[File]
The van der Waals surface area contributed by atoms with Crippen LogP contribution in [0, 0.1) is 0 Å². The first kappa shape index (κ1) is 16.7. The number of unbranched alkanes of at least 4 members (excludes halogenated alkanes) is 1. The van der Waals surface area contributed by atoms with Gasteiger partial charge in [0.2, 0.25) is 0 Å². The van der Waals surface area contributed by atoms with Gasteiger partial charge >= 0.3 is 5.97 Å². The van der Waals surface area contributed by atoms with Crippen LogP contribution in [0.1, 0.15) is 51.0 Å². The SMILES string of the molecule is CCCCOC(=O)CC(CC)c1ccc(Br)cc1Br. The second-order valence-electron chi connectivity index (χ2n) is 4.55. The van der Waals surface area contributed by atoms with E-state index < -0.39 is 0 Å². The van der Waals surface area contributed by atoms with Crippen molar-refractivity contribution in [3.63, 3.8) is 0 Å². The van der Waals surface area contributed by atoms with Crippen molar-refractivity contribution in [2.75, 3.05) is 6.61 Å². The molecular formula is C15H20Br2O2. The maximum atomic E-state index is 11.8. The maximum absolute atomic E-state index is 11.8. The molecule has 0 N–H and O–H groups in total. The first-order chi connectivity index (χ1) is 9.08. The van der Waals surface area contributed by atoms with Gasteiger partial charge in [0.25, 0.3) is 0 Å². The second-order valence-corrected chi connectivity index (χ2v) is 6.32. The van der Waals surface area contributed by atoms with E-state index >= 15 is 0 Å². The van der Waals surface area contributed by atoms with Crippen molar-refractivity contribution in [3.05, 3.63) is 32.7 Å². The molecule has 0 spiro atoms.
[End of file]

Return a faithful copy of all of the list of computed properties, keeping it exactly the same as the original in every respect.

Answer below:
The van der Waals surface area contributed by atoms with Crippen LogP contribution in [0, 0.1) is 0 Å². The first kappa shape index (κ1) is 16.7. The number of unbranched alkanes of at least 4 members (excludes halogenated alkanes) is 1. The van der Waals surface area contributed by atoms with Gasteiger partial charge in [0.2, 0.25) is 0 Å². The van der Waals surface area contributed by atoms with Gasteiger partial charge >= 0.3 is 5.97 Å². The van der Waals surface area contributed by atoms with Crippen LogP contribution in [0.1, 0.15) is 51.0 Å². The SMILES string of the molecule is CCCCOC(=O)CC(CC)c1ccc(Br)cc1Br. The second-order valence-electron chi connectivity index (χ2n) is 4.55. The van der Waals surface area contributed by atoms with E-state index < -0.39 is 0 Å². The van der Waals surface area contributed by atoms with Crippen molar-refractivity contribution in [3.63, 3.8) is 0 Å². The van der Waals surface area contributed by atoms with Crippen molar-refractivity contribution in [2.75, 3.05) is 6.61 Å². The molecular formula is C15H20Br2O2. The maximum atomic E-state index is 11.8. The maximum absolute atomic E-state index is 11.8. The molecule has 0 N–H and O–H groups in total. The first-order chi connectivity index (χ1) is 9.08. The van der Waals surface area contributed by atoms with Gasteiger partial charge in [0.25, 0.3) is 0 Å². The second-order valence-corrected chi connectivity index (χ2v) is 6.32. The van der Waals surface area contributed by atoms with E-state index >= 15 is 0 Å². The van der Waals surface area contributed by atoms with Crippen molar-refractivity contribution in [3.05, 3.63) is 32.7 Å². The molecule has 0 spiro atoms.